SYDNEY (Reuters) - The 40,000-year-old remains of an Aboriginal man that prompted a drastic rewrite of Australian history were returned to his ancestral homeland on Friday after four decades of examination in the country’s capital.
The discovery of “Mungo Man” in 1974, named after the dry outback lakebed where the fully intact skeleton was found, doubled the known length of humans’ presence on the continent from 20,000 to 40,000 years.
But the bones’ removal to Canberra for study, roughly 600 km (370 miles) east of Lake Mungo, had angered the indigenous community there.
“We’ve been waiting all those years to get him back and I’m so glad he is back, to put him in his resting place,” said Joan Slade, an elder of the Aboriginal Ngiyampaa people at a ceremony welcoming the remains back to her ancestral country.
The skeleton, along with 104 other remains, arrived in a black hearse with the black, yellow and red Aboriginal flag painted on its side.
A traditional smoking ceremony, with green gum-leaves burned over a small fire, welcomed the remains back to the red soil and saltbush scrub of Lake Mungo.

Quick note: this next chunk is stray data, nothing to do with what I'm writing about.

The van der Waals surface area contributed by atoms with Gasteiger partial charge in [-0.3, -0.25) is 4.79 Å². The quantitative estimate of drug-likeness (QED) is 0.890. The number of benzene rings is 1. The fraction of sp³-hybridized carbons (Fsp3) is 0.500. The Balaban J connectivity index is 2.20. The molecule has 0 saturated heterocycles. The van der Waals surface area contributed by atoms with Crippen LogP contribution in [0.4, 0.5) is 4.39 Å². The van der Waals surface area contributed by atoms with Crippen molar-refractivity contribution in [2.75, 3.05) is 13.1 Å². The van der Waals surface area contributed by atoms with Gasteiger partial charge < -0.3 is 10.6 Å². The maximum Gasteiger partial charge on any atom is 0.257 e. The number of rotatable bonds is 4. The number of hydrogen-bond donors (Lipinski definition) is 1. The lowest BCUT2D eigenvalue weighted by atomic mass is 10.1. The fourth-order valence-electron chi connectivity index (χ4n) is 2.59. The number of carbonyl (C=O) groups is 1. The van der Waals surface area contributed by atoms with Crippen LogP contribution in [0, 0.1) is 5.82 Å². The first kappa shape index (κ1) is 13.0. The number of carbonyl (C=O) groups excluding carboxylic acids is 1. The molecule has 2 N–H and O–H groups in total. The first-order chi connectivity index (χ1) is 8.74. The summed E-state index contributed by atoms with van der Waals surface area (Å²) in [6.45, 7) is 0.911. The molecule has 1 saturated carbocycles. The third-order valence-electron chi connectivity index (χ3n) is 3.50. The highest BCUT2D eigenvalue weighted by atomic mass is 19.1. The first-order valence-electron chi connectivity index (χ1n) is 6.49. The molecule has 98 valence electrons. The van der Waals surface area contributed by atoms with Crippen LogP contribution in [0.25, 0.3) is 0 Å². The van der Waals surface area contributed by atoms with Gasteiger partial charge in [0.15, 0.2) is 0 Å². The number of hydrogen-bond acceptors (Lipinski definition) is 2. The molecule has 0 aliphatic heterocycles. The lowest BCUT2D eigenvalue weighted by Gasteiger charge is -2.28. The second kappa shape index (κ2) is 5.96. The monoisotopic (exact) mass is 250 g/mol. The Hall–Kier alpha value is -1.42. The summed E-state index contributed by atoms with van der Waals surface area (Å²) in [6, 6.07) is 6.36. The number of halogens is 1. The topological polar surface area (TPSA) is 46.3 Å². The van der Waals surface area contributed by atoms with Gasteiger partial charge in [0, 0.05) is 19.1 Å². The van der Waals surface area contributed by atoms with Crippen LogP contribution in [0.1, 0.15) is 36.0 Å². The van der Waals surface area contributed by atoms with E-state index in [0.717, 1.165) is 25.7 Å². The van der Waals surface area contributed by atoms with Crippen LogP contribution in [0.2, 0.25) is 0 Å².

“This, today, is one of those catalytic moments...it makes us, the traditional owners, custodians of our culture,” said elder Michael Young.
“They will be kept in a secret, safe place so that we can pass on to the next generations the legacy that these people have given us.”
Though subsequent discoveries have pushed back even further the date of humans’ first arrival in Australia, the finding of Mungo Man was at the time a huge advance for understanding human history.
His burial, with limbs stretched out, hands crossed across his groin and covered in an ochre drawn from some 200 km away, helped prove the ancient age of Aboriginal civilization - the world’s oldest continuing culture - dating back around the time Neanderthals occupied Europe.
The Australian National University, whose researchers removed the remains, issued a formal apology when it turned the remains over to the region’s Aboriginal custodians in 2015.
“We recognise that the removal of these ancestral remains caused ongoing grief to your communities and we apologise unreservedly,” it said.
“While the research undertaken...contributed significantly to the understanding of the history of indigenous Australians, our research in the past has not always been undertaken with your full knowledge and support.”
Additional reporting by Jane Wardell; Editing by Nick Macfie
Our Standards: The Thomson Reuters Trust Principles.